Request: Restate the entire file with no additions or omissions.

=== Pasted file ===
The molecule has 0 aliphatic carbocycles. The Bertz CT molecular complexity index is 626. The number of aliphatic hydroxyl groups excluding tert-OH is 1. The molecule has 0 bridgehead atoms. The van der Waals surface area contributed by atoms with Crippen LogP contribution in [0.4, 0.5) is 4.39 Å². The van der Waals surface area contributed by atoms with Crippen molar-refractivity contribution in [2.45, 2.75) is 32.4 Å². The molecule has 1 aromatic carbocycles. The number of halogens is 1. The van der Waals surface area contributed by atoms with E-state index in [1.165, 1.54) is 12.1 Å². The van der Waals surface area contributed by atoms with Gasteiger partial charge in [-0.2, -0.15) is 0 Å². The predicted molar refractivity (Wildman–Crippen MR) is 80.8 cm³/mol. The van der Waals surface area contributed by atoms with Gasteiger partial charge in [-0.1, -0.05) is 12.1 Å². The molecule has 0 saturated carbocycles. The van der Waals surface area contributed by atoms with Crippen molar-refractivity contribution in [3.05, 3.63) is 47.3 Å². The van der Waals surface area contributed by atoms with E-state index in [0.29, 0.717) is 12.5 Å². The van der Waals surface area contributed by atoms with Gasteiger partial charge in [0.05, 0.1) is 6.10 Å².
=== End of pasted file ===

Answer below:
The molecule has 0 aliphatic carbocycles. The Bertz CT molecular complexity index is 626. The number of aliphatic hydroxyl groups excluding tert-OH is 1. The molecule has 0 bridgehead atoms. The van der Waals surface area contributed by atoms with Crippen LogP contribution in [0.4, 0.5) is 4.39 Å². The van der Waals surface area contributed by atoms with Crippen molar-refractivity contribution in [2.45, 2.75) is 32.4 Å². The molecule has 1 aromatic carbocycles. The number of halogens is 1. The van der Waals surface area contributed by atoms with E-state index in [1.165, 1.54) is 12.1 Å². The van der Waals surface area contributed by atoms with Gasteiger partial charge in [-0.2, -0.15) is 0 Å². The predicted molar refractivity (Wildman–Crippen MR) is 80.8 cm³/mol. The van der Waals surface area contributed by atoms with Gasteiger partial charge in [-0.1, -0.05) is 12.1 Å². The molecule has 0 saturated carbocycles. The van der Waals surface area contributed by atoms with Crippen molar-refractivity contribution in [3.05, 3.63) is 47.3 Å². The van der Waals surface area contributed by atoms with E-state index in [0.29, 0.717) is 12.5 Å². The van der Waals surface area contributed by atoms with Gasteiger partial charge in [0.05, 0.1) is 6.10 Å².